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New lava fissure prompts more evacuations in Hawaii

New lava fissure prompts more evacuations in Hawaii

Monday, May 14, 2018

PAHOA, Hawaii – A new fissure in Hawaii’s Puna District sent gases and lava exploding into the air, spurring officials to call for more evacuations as residents waited for a possible major eruption at Kilauea volcano’s summit.

Hawaii County Civil Defence issued an emergency cellphone alert after the fissure was discovered early Sunday morning. The agency said one “unidentified structure” was destroyed by the new vent, bringing the total number of homes and other buildings lost to the lava to nearly 40.

Residents in the immediate area were told to evacuate, and two nearby community centres were serving as shelters for people and pets.

Lava spread across hundreds of yards of private land and loud explosions rocked the neighbourhood not far from Leilani Estates subdivision, where more than a dozen other active vents have opened in the past week.

Nearby resident Richard Schott, 34, sat near a police checkpoint and watched as the eruption churned just over a ridgeline and behind some trees.

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“I’ve actually seen rocks fly over the tree line and I can feel it in my body,” Schott said. “It’s like a nuclear reaction or something.”

The new opening was still showing signs of activity Sunday afternoon. The fissure measures about 1,000 feet (300 metres) long, officials said.

The U.S. Geological Survey’s Hawaiian Volcano Observatory said new fissures, ground deformation and abundant volcanic gases indicate eruptions on the eastern flank of Kilauea are likely to continue.

“The appearance of the fissures in the past couple of days does not change the overall picture or concern,” USGS scientist Steve Brantley said.

Most of the lava outbreaks have occurred in and around the Leilani Estates neighbourhood, where molten rock has burst through the ground, destroying more than two dozen homes and resulting in evacuation orders for nearly 2,000 people.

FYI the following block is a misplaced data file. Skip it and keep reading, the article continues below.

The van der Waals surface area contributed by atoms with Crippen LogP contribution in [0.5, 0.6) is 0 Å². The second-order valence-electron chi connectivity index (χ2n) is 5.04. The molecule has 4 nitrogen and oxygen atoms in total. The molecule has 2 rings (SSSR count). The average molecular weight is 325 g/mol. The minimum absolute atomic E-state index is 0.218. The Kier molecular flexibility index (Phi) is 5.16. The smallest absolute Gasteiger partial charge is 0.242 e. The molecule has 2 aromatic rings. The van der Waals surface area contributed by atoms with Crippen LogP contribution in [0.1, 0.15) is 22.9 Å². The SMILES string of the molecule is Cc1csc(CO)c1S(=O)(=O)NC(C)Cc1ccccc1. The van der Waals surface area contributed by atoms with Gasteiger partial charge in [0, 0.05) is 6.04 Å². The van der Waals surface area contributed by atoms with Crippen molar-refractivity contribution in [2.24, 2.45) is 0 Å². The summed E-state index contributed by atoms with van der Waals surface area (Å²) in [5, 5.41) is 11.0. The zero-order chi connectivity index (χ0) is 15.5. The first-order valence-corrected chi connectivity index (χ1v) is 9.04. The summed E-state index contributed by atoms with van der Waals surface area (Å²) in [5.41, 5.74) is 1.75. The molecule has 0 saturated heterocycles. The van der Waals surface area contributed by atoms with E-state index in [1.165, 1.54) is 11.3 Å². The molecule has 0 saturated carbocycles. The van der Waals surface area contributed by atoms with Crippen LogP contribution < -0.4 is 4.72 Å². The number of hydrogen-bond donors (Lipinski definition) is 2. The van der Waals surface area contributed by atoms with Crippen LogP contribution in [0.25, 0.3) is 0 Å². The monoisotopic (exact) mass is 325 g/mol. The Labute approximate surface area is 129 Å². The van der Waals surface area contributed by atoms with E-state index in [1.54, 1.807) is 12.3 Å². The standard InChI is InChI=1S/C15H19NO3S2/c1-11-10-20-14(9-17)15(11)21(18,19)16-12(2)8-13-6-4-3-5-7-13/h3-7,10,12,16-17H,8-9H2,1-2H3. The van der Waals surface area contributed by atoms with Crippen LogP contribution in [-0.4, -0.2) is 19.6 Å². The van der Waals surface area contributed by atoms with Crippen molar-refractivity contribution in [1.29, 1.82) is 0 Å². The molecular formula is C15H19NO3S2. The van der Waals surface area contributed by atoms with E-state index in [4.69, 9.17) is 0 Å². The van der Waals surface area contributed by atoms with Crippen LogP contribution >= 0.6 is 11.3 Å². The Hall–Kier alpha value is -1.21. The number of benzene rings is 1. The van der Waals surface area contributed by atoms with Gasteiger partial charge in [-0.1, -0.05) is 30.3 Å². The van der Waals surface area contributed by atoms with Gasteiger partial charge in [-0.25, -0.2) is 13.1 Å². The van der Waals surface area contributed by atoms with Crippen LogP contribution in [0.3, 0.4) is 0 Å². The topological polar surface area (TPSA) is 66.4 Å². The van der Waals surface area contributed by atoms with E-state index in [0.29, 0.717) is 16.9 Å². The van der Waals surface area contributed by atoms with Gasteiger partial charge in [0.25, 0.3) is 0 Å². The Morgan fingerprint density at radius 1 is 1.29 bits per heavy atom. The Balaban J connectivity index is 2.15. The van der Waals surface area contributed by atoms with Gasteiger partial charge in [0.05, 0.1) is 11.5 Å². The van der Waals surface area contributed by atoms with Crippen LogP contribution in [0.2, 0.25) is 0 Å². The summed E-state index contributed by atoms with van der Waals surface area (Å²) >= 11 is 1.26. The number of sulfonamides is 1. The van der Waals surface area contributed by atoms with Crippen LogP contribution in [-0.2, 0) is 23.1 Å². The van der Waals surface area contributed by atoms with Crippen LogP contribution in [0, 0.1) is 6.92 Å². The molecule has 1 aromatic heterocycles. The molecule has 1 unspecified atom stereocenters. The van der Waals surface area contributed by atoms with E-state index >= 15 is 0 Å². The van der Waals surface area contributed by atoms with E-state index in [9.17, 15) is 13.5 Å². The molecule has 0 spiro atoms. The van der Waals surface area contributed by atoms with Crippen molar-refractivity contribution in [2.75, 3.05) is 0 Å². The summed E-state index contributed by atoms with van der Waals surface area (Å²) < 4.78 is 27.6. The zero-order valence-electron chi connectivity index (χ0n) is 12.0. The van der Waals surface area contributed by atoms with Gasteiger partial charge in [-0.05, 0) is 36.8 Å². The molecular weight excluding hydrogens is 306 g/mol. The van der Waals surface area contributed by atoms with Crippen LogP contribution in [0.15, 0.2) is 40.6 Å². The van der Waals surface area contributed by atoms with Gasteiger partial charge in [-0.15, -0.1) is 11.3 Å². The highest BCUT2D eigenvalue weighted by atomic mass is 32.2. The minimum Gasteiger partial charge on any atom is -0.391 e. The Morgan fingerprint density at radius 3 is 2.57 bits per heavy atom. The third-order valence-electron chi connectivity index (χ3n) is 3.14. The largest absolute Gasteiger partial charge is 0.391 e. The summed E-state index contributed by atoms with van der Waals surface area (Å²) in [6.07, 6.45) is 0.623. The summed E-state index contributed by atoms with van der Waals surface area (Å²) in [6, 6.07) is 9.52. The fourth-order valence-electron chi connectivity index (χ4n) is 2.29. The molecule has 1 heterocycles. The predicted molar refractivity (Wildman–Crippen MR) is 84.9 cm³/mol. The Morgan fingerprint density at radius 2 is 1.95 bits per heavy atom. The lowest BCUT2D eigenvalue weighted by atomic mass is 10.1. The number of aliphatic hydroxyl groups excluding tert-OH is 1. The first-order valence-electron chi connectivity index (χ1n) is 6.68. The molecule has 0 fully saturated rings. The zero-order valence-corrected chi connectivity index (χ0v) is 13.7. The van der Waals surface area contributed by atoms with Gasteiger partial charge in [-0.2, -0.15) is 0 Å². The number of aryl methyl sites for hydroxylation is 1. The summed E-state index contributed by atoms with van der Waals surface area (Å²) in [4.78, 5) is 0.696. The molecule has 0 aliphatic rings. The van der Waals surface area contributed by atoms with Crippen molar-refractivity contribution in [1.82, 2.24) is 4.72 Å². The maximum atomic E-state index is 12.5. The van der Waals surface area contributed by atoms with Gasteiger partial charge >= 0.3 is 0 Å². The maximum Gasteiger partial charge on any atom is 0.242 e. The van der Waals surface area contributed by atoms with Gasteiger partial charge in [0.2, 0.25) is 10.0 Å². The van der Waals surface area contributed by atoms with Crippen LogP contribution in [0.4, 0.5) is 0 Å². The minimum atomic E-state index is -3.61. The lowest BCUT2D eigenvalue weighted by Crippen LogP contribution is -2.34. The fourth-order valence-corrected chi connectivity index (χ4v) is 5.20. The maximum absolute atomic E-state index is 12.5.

The U.S. Geological Survey has reported nearly 20 active fissures. One that opened Saturday night was spattering, but no flow had formed.

Geologists warn that Kilauea’s summit could have an explosive steam eruption that would hurl huge rocks and ash miles into the sky.

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Hawaii tourism officials are hoping Kilauea’s eruption won’t deter travellers from visiting the state’s largest island, even as geologists warn the volcano could soon shoot large boulders out of its summit.

Travel industry executives note most of the Big Island is free of eruption threats from Kilauea, which began spurting lava into a residential neighbourhood last week.

George Szigeti, CEO of the Hawaii Tourism Authority says Kilauea is being monitored constantly and says the Big Island is “immense” and there are large parts that are unaffected by the volcano.

President Donald Trump on Friday declared a major disaster exists on the Big Island. The move will make federal financial assistance available to state and local governments as they repair roads, public parks, schools and water pipes damaged by the eruption.

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